Divorce Attorney Scott J. Stadler

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Domestic violence is a special emergency matter. There are both civil and criminal aspects to consider.

A sworn petition must allege the existence of domestic violence, and must include the specific facts and circumstances to support the allegations. Any family or household member who is the victim of any act of domestic violence, or has reasonable cause to believe he or she is in imminent danger of becoming the victim of any act of domestic violence, can file a petition seeking a restraining order.

Domestic violence includes assault, aggravated assault, battery, aggravated battery, sexual assault, battery, aggravated battery, sexual assault, sexual battery, stalking, aggravated stalking, kidnapping, false imprisonment, or any criminal offense resulting in physical injury or death.

In determining whether a person has reasonable cause to believe he or she is in imminent danger of becoming a victim of domestic violence, the court must consider and evaluate all relevant factors alleged in the petition, including, but not limited to:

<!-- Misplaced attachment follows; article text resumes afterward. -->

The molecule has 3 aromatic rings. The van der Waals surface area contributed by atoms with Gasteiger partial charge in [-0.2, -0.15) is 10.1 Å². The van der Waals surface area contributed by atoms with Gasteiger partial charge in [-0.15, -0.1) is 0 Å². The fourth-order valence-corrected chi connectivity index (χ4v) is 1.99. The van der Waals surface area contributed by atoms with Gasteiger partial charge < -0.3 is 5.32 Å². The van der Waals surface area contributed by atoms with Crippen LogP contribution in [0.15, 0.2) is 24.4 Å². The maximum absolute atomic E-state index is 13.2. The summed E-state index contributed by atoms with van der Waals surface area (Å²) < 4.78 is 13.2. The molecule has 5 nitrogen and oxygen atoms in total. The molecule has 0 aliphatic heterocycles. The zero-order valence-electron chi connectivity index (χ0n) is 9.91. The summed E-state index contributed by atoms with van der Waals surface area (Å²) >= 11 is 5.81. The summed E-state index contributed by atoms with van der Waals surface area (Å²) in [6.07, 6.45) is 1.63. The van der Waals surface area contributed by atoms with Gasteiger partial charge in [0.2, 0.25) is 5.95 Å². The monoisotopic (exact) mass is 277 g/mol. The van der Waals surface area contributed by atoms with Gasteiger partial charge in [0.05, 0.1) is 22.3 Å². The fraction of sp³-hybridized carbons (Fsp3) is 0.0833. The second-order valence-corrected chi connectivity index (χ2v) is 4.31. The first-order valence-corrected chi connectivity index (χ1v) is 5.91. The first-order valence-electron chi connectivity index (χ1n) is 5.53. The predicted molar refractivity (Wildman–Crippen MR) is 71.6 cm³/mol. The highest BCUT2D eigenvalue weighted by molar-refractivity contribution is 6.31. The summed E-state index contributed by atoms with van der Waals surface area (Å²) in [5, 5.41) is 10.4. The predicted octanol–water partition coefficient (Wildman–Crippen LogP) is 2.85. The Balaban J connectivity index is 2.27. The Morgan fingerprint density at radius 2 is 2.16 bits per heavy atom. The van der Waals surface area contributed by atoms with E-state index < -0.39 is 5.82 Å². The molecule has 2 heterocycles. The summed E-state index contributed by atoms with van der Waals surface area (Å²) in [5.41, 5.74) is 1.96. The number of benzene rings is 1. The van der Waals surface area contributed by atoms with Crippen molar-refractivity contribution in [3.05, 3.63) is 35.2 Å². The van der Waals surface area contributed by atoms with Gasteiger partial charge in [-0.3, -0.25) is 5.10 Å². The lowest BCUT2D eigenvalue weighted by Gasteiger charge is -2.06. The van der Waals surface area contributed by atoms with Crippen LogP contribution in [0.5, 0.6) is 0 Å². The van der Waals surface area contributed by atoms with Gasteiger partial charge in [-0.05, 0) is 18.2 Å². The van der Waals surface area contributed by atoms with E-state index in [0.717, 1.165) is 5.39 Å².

1. The history between the petitioner and the respondent, including threats, harassment, stalking and physical abuse;
  2. Whether the respondent has attempted to harm the petitioner or family members of the petitioner;
  3. Whether the respondent has threatened to conceal, kidnap, or harm the petitioner’s child or children;
  4. Whether the respondent has intentionally injured a family pet;
  5. Whether the respondent has used or has threaten to use against the petitioner any weapons such as guns or knives;
  6. Whether the respondent has physically restrained the petitioner from leaving the home or calling the police;
  7. Whether the respondent has a criminal history involving violence or the threat of violence;
  8. The existence of an order of protection from another state;
  9. Whether the respondent has destroyed personal property including telephone, communications equipment, clothing or other items belonging to the petitioner.

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